Please note: You are viewing the unstyled version of this website. Either your browser does not support CSS (cascading style sheets) or it has been disabled. Skip navigation.

Dispatch 28: BGOS Complete

   Print Change text to small (default) Change text to medium Change text to large

Chris Linder

August 28, 2005

© Chris Linder
Chief Scientist Sarah Zimmermann plots depths on the navigation system.
© Chris Linder
The foredeck gets crowded during a mooring deployment.
© Chris Linder
Rick Krishfield and Doug Sieberg attach the top bumper for the moored profiler.
© Chris Linder
Kris Newhall is ready to pull the quick release for Mooring D.
  All photos © Chris Linder, WHOI
A flurry of dry, needle-like snowflakes whirled around my head when I stepped on deck this morning. Snow is unusual in the Arctic Ocean. The precipitation here is so low that only deserts are drier. The snow blows about on the wind but doesn't accumulate. It smells like rain, you know the way it just smells clean and fresh. It reminds me that it's summer back home, where the smells of fresh mowed grass, cookouts, and sun tan lotion trickle in through open windows and beckon you outside. Here those smells are conspicuously absent. There is a hint of an odor of sea salt and the smells of the ship--cooking, oil and metal.

For once, my schedule prediction from the night before is actually correct--we were at the Mooring D deployment site right on schedule this morning. Mooring D is the fourth deep Beaufort Gyre Observing System mooring. The four moorings form the corners of a box, and this one is in the southeast corner. This is a new mooring starting this year--for the past two years, we have only had A, B, and C. After the first expedition in 2003, the CTD survey revealed that the Beaufort Gyre's fresh water mass, normally centered near Mooring B, had shifted its position substantially to the southeast. Principal Investigator Andrey Proshutinsky responded to this new information by adding Mooring D to the Observing System. With this new position, we have a very complete picture of how the temperature, salinity, currents, and ice is changing across the Beaufort Gyre.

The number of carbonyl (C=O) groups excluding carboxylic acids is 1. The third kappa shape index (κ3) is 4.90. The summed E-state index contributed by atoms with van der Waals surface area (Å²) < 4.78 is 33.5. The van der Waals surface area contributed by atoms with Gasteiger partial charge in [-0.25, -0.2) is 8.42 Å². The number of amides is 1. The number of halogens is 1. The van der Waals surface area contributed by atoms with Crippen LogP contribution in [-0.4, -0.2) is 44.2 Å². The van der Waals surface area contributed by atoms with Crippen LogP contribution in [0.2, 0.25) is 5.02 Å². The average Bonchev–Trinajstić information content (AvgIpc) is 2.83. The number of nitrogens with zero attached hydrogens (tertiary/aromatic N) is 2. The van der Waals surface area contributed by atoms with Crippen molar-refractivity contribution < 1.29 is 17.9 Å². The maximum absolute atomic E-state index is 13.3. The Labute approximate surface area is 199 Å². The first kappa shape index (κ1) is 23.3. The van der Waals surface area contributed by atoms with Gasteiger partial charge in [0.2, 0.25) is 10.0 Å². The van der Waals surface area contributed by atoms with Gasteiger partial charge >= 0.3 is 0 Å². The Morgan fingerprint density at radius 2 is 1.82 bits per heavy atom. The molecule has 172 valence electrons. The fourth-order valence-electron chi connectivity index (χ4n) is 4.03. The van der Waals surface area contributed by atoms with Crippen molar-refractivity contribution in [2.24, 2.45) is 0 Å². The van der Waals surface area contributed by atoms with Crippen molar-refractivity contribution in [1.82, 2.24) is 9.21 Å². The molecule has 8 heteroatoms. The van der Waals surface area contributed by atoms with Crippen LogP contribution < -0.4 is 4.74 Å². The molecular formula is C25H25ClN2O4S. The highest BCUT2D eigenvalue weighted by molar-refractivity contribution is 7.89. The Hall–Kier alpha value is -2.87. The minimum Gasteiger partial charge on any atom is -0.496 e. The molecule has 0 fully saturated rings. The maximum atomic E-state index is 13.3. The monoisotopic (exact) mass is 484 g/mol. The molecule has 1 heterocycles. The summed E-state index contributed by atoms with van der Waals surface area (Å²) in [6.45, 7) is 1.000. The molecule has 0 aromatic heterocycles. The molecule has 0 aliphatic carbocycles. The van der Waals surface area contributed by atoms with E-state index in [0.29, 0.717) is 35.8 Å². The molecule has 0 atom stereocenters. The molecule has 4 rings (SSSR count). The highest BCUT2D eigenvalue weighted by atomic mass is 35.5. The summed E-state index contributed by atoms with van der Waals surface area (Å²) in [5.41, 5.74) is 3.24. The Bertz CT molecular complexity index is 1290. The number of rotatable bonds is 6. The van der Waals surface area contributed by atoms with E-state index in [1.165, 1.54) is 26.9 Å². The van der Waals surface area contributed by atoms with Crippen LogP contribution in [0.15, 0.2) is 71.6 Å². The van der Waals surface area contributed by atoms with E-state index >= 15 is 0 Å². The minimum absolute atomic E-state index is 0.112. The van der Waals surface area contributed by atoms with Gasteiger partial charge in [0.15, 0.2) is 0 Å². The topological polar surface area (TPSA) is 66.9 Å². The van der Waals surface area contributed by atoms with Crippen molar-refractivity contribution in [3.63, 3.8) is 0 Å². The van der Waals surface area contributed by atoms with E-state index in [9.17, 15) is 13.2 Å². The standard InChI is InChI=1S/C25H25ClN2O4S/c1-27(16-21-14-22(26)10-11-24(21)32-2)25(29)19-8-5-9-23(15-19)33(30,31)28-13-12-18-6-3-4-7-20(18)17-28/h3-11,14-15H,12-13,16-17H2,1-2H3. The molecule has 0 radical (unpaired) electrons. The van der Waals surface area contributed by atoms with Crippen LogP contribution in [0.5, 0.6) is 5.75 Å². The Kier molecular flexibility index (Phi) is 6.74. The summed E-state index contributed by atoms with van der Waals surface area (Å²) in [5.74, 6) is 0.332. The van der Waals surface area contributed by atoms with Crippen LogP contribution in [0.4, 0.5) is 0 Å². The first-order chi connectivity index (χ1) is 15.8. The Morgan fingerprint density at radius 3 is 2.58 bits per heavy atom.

Mooring D is also unique in that it is the only mooring containing an upward-looking Acoustic Doppler Current Profiler (ADCP). Mounted in a strong bracket on the top sphere, this instrument uses pulses of sound to measure the currents and ice drift above the mooring. The sound bounces off tiny particles in the water to determine the currents, and bounces off the bottom of the ice to determine the ice motion. Although it would have been best to have an ADCP on each mooring, financial constraints have limited us to only one.

Since this was a new mooring site, we needed to first complete a depth survey before deploying. This involved steaming in a star pattern and checking our Knudsen depth finder to find the water depth. Our mooring lines are precut, so we don't have a lot of leeway in picking a location--the depth has to be close. If the spot is too shallow, the top float will be too high and it could be impacted by the ice. If the spot is too deep, the ADCP might not be able to measure all the way up to the ice. We also needed to think about timing. Since a mooring deployment takes up to five hours and the ship is drifting the whole time, we needed to figure out the set and drift (direction and speed of motion) of the ship before starting as well. With that information, the mates can position the ship in such a way that we drift to the precise location at the end of the deployment, and then drop the mooring. At least, that's the theory.

Expectation lived up to theory today, though--we appear to have finally broken the curse of the Beaufort Triangle. Aside from the snow flurries, the weather was warm and calm and the ice was light. With minimal use of the bubbler system, a large ice-free pond was created for the gear going over the side. The mooring went smoothly, and the depth was perfect when Kris Newhall peered down at the top float with the release in his hands. With a firm pull on the cord, the yellow float sank into the clear, dark blue water. BGOS complete!

Only three working days (and nights) remain for the expedition. We have to redeploy one last mooring (the shallow water CABOS mooring for our colleagues from Fairbanks, Alaska) and finish our CTD sampling. All the while we will be cruising south and east to our disembarkation point in Kugluktuk, Nunavut, Canada.

Last updated: October 7, 2019

whoi logo

Copyright ©2007 Woods Hole Oceanographic Institution, All Rights Reserved, Privacy Policy.
Problems or questions about the site, please contact